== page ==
If Berkshire Hathaway’s Close to the Price at Which Buffett Buys, Should You Buy, Too?
Scouring Berkshire Hathaway’s (BRK.B) 13-F SEC filing for insights on what stocks Warren Buffett and his two investment managers are buying and selling is always a popular investor sport. But all the attention on whether Berkshire has increased its Wells Fargo (WFC) holdings, or added a big new stake, a la last year’s IBM (IBM) foray, can obscure the more obvious way to invest along with Warren Buffett: buy stock in Berkshire Hathaway itself.
The conglomerate’s stock price hasn’t kept pace with the market for the past three years.
But the metric that matters to Buffett is intrinsic value. The standard way to get a sense of intrinsic value is to use book value. And on that front, Berkshire Hathaway is doing just fine.
The fact that the stock price has lagged the increase in per-share book value is what savvy investors should take note of. Last fall Berkshire announced that if the per-share book value fell below 110% of the stock price (1.1x the stock price) the company would step in and repurchase shares. The historical norm is for Berkshire Hathaway stock to trade at around 150% of book value (1.5x).
Right now, Berkshire’s stock is about 115% of the book value (1.15x)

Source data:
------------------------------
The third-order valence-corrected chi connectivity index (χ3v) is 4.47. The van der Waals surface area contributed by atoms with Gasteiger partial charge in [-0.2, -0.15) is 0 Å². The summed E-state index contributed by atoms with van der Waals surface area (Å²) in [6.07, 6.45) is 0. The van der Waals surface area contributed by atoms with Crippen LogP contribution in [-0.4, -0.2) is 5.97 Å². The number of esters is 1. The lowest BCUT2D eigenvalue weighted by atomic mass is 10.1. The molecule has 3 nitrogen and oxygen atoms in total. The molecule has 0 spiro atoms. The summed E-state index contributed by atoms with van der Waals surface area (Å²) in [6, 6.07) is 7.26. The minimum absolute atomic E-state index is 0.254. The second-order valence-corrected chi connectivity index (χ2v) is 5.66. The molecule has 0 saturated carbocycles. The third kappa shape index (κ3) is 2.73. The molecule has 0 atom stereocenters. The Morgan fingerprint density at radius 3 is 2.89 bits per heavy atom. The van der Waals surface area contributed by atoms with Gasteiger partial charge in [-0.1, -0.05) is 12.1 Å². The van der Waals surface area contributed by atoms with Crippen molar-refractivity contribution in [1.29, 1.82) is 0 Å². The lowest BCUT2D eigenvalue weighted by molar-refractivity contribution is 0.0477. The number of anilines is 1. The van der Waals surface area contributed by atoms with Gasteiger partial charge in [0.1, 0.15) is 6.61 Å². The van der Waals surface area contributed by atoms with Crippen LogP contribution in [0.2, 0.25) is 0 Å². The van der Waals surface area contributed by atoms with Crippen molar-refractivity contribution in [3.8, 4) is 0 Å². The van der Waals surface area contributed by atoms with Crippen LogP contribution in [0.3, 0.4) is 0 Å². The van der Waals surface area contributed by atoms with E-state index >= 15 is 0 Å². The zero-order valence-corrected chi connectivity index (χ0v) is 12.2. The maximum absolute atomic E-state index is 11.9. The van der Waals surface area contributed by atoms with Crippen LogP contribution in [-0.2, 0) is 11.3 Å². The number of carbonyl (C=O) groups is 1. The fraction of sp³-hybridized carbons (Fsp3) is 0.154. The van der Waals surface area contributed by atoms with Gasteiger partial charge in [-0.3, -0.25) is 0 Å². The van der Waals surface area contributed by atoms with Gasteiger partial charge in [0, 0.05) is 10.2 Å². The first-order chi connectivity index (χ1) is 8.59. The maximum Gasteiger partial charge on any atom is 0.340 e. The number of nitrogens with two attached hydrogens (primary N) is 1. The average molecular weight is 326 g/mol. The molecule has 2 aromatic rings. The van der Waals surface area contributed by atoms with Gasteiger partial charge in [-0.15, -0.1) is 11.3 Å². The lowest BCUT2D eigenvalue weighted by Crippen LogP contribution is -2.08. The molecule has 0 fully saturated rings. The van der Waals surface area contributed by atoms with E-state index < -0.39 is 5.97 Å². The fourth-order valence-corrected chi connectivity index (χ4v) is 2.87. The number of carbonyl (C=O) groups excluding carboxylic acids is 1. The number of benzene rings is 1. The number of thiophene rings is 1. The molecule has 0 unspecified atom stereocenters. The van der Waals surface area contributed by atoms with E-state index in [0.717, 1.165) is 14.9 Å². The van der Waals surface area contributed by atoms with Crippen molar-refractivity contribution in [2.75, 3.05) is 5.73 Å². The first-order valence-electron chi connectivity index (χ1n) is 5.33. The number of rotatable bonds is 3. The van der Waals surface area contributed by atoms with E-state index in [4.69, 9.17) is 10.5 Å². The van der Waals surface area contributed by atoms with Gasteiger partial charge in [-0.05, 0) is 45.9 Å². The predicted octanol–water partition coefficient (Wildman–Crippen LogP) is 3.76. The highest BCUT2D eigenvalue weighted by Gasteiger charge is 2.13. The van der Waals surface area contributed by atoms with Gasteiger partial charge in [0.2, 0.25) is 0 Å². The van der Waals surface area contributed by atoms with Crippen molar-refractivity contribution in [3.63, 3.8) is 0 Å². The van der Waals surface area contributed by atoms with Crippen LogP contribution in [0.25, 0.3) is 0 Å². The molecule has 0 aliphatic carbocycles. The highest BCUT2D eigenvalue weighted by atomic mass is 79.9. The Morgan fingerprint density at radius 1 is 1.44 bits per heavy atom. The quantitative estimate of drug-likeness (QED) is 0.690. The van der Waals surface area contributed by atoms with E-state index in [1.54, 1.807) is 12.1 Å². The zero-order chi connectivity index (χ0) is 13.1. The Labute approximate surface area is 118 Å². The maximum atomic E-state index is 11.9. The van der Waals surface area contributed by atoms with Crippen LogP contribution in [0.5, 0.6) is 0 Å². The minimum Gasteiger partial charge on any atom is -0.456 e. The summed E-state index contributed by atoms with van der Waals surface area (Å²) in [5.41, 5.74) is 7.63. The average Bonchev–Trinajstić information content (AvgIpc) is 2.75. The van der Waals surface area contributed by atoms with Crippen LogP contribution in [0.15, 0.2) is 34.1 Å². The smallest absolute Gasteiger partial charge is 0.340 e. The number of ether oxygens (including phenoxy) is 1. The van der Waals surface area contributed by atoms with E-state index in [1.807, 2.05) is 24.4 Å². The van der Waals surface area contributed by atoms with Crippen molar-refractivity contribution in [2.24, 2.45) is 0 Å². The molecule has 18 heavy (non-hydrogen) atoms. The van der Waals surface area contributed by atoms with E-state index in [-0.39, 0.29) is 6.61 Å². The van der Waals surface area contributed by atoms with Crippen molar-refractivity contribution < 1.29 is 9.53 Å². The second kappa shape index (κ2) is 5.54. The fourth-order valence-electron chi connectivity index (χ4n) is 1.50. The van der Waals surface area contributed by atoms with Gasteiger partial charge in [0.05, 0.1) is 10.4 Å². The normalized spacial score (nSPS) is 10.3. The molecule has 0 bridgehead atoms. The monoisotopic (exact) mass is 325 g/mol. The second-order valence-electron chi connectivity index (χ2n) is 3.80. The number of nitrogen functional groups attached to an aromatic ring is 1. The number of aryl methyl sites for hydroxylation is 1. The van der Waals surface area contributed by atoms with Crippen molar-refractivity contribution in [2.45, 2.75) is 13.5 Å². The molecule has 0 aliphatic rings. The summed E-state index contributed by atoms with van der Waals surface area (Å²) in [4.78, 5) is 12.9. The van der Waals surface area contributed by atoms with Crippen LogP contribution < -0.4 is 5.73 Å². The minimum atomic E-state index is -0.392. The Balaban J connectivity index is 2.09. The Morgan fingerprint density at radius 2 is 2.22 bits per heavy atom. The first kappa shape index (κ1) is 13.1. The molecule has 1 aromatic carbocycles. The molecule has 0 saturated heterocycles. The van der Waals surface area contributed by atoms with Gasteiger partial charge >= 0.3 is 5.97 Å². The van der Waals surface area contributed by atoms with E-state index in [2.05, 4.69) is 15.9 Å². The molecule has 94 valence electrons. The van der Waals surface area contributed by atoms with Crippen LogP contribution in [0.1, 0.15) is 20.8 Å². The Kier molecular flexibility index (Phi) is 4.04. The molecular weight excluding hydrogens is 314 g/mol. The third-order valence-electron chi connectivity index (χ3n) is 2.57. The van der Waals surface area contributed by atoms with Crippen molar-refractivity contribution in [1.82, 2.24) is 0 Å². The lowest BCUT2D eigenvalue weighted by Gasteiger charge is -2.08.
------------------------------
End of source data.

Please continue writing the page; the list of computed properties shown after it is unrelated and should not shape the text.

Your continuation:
Buy some Berkshire Hathaway today and you have the added allure that it is trading at a steep discount to its normal book-value valuation, and the company is standing on the sidelines ready to buy back shares if the metric dips from today’s 1.15x to below 1.10x.
Moreover, amid all the doom and gloom economic headlines, there are signals from Berkshire’s economically sensitive subsidiaries that the economy isn’t on its deathbed. For example, revenue from railroads (BNSF), energy and utilities (MidAmerican Energy) are up 5.4% in the first half of the year, compared to the same period a year ago. Revenue from Berkshire’s building-products subsidiaries (Acme Brick, Clayton Homes) gained 4% in the first half of the year. You’d expect the housing segment to get a continued boost if the recent signals of a firming housing market persist.
The big opportunity-and challenge-for Berkshire is how to deploy its massive cash horde.
Buffett has stated he likes to keep a liquidity stash of about $20 billion. That means there’s another $20 billion free for scooping up businesses, as he did with BNSF in 2010, or taking a deep dive into stock-as we saw with last year’s investment in IBM. Given Berkshire’s long-term track record on both fronts, odds are shareholders will pocket a nice return on future acquisitions.